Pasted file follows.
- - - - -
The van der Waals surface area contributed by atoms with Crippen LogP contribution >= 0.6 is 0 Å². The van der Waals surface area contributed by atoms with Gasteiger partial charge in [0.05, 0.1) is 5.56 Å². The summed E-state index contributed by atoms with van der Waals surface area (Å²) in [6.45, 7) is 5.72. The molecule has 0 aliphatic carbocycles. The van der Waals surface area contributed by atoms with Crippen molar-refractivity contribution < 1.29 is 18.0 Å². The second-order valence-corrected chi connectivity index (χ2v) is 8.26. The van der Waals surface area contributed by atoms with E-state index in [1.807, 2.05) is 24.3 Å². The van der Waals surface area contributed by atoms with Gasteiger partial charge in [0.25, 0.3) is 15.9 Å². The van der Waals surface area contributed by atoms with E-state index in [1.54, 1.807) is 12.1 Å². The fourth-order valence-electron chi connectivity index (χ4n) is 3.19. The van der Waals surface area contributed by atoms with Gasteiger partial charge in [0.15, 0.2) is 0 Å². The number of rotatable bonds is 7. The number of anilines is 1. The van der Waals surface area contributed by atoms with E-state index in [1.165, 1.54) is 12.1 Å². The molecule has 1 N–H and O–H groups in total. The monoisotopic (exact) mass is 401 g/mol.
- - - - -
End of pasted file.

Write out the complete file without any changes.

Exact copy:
The van der Waals surface area contributed by atoms with Crippen LogP contribution >= 0.6 is 0 Å². The van der Waals surface area contributed by atoms with Gasteiger partial charge in [0.05, 0.1) is 5.56 Å². The summed E-state index contributed by atoms with van der Waals surface area (Å²) in [6.45, 7) is 5.72. The molecule has 0 aliphatic carbocycles. The van der Waals surface area contributed by atoms with Crippen molar-refractivity contribution < 1.29 is 18.0 Å². The second-order valence-corrected chi connectivity index (χ2v) is 8.26. The van der Waals surface area contributed by atoms with E-state index in [1.807, 2.05) is 24.3 Å². The van der Waals surface area contributed by atoms with Gasteiger partial charge in [0.25, 0.3) is 15.9 Å². The van der Waals surface area contributed by atoms with E-state index in [1.54, 1.807) is 12.1 Å². The fourth-order valence-electron chi connectivity index (χ4n) is 3.19. The van der Waals surface area contributed by atoms with Gasteiger partial charge in [0.15, 0.2) is 0 Å². The number of rotatable bonds is 7. The number of anilines is 1. The van der Waals surface area contributed by atoms with E-state index in [1.165, 1.54) is 12.1 Å². The molecule has 1 N–H and O–H groups in total. The monoisotopic (exact) mass is 401 g/mol.